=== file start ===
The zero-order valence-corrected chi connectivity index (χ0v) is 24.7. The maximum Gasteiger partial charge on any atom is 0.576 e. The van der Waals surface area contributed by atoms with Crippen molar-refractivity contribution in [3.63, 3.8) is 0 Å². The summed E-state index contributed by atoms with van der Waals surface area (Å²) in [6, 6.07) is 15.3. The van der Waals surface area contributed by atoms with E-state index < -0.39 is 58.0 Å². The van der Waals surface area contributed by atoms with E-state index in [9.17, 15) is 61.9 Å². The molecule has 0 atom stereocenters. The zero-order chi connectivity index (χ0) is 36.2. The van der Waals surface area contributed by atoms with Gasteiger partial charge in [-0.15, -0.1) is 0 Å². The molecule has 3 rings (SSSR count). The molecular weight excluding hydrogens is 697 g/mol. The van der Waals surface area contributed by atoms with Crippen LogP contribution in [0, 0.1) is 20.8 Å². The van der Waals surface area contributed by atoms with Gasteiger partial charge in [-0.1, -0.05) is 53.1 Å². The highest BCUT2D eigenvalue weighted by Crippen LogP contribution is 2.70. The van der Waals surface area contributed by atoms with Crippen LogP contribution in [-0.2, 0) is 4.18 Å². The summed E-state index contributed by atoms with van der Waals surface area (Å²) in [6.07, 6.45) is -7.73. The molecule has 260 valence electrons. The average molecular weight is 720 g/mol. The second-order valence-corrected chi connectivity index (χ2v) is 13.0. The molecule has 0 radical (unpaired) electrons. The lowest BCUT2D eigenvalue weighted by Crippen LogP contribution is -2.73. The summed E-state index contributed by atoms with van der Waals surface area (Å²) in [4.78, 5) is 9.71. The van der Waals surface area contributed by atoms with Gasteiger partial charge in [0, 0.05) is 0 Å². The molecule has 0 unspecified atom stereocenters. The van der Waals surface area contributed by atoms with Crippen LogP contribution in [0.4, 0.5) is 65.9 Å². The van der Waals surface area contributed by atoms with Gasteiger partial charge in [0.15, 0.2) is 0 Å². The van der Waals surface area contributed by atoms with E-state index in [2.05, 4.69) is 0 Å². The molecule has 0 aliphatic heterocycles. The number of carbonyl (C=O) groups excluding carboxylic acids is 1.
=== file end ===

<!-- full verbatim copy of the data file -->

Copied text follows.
The zero-order valence-corrected chi connectivity index (χ0v) is 24.7. The maximum Gasteiger partial charge on any atom is 0.576 e. The van der Waals surface area contributed by atoms with Crippen molar-refractivity contribution in [3.63, 3.8) is 0 Å². The summed E-state index contributed by atoms with van der Waals surface area (Å²) in [6, 6.07) is 15.3. The van der Waals surface area contributed by atoms with E-state index < -0.39 is 58.0 Å². The van der Waals surface area contributed by atoms with E-state index in [9.17, 15) is 61.9 Å². The molecule has 0 atom stereocenters. The zero-order chi connectivity index (χ0) is 36.2. The van der Waals surface area contributed by atoms with Gasteiger partial charge in [-0.15, -0.1) is 0 Å². The molecule has 3 rings (SSSR count). The molecular weight excluding hydrogens is 697 g/mol. The van der Waals surface area contributed by atoms with Crippen LogP contribution in [0, 0.1) is 20.8 Å². The van der Waals surface area contributed by atoms with Gasteiger partial charge in [-0.1, -0.05) is 53.1 Å². The highest BCUT2D eigenvalue weighted by Crippen LogP contribution is 2.70. The van der Waals surface area contributed by atoms with Crippen LogP contribution in [-0.2, 0) is 4.18 Å². The summed E-state index contributed by atoms with van der Waals surface area (Å²) in [6.07, 6.45) is -7.73. The molecule has 260 valence electrons. The average molecular weight is 720 g/mol. The second-order valence-corrected chi connectivity index (χ2v) is 13.0. The molecule has 0 radical (unpaired) electrons. The lowest BCUT2D eigenvalue weighted by Crippen LogP contribution is -2.73. The summed E-state index contributed by atoms with van der Waals surface area (Å²) in [4.78, 5) is 9.71. The van der Waals surface area contributed by atoms with Gasteiger partial charge in [0, 0.05) is 0 Å². The molecule has 0 unspecified atom stereocenters. The van der Waals surface area contributed by atoms with Crippen LogP contribution in [0.4, 0.5) is 65.9 Å². The van der Waals surface area contributed by atoms with Gasteiger partial charge in [0.15, 0.2) is 0 Å². The van der Waals surface area contributed by atoms with E-state index in [2.05, 4.69) is 0 Å². The molecule has 0 aliphatic heterocycles. The number of carbonyl (C=O) groups excluding carboxylic acids is 1.